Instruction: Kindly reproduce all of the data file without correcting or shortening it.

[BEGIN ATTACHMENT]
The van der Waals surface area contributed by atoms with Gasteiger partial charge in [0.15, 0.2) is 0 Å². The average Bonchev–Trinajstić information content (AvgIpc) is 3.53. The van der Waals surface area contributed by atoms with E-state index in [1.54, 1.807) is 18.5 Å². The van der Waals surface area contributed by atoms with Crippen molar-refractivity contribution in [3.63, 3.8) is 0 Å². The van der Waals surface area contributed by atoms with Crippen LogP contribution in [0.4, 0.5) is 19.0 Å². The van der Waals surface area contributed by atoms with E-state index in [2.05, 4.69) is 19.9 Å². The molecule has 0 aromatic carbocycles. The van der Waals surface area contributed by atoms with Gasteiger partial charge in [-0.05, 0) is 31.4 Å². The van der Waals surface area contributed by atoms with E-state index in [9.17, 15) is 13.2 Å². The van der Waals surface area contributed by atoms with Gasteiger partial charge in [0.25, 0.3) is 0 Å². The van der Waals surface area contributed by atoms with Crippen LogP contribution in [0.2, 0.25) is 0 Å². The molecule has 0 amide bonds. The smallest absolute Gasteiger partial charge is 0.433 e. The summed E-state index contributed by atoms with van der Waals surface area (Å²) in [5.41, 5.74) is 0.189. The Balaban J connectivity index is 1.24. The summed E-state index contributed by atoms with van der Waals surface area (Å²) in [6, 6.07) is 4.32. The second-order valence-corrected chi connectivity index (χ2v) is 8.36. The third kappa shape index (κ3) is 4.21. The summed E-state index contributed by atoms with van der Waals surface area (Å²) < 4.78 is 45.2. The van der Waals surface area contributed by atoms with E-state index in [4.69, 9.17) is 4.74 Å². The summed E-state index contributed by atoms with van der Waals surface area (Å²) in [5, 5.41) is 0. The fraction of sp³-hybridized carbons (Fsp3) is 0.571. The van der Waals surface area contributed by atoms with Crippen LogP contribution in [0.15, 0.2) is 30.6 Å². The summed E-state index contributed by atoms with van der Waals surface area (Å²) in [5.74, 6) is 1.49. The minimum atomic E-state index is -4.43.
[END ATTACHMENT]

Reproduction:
The van der Waals surface area contributed by atoms with Gasteiger partial charge in [0.15, 0.2) is 0 Å². The average Bonchev–Trinajstić information content (AvgIpc) is 3.53. The van der Waals surface area contributed by atoms with E-state index in [1.54, 1.807) is 18.5 Å². The van der Waals surface area contributed by atoms with Crippen molar-refractivity contribution in [3.63, 3.8) is 0 Å². The van der Waals surface area contributed by atoms with Crippen LogP contribution in [0.4, 0.5) is 19.0 Å². The van der Waals surface area contributed by atoms with E-state index in [2.05, 4.69) is 19.9 Å². The molecule has 0 aromatic carbocycles. The van der Waals surface area contributed by atoms with Gasteiger partial charge in [-0.05, 0) is 31.4 Å². The van der Waals surface area contributed by atoms with E-state index in [9.17, 15) is 13.2 Å². The van der Waals surface area contributed by atoms with Gasteiger partial charge in [0.25, 0.3) is 0 Å². The van der Waals surface area contributed by atoms with Crippen LogP contribution in [0.2, 0.25) is 0 Å². The molecule has 0 amide bonds. The smallest absolute Gasteiger partial charge is 0.433 e. The summed E-state index contributed by atoms with van der Waals surface area (Å²) in [5.41, 5.74) is 0.189. The Balaban J connectivity index is 1.24. The summed E-state index contributed by atoms with van der Waals surface area (Å²) in [6, 6.07) is 4.32. The second-order valence-corrected chi connectivity index (χ2v) is 8.36. The third kappa shape index (κ3) is 4.21. The summed E-state index contributed by atoms with van der Waals surface area (Å²) < 4.78 is 45.2. The van der Waals surface area contributed by atoms with E-state index in [4.69, 9.17) is 4.74 Å². The summed E-state index contributed by atoms with van der Waals surface area (Å²) in [5, 5.41) is 0. The fraction of sp³-hybridized carbons (Fsp3) is 0.571. The van der Waals surface area contributed by atoms with Crippen LogP contribution in [0.15, 0.2) is 30.6 Å². The summed E-state index contributed by atoms with van der Waals surface area (Å²) in [5.74, 6) is 1.49. The minimum atomic E-state index is -4.43.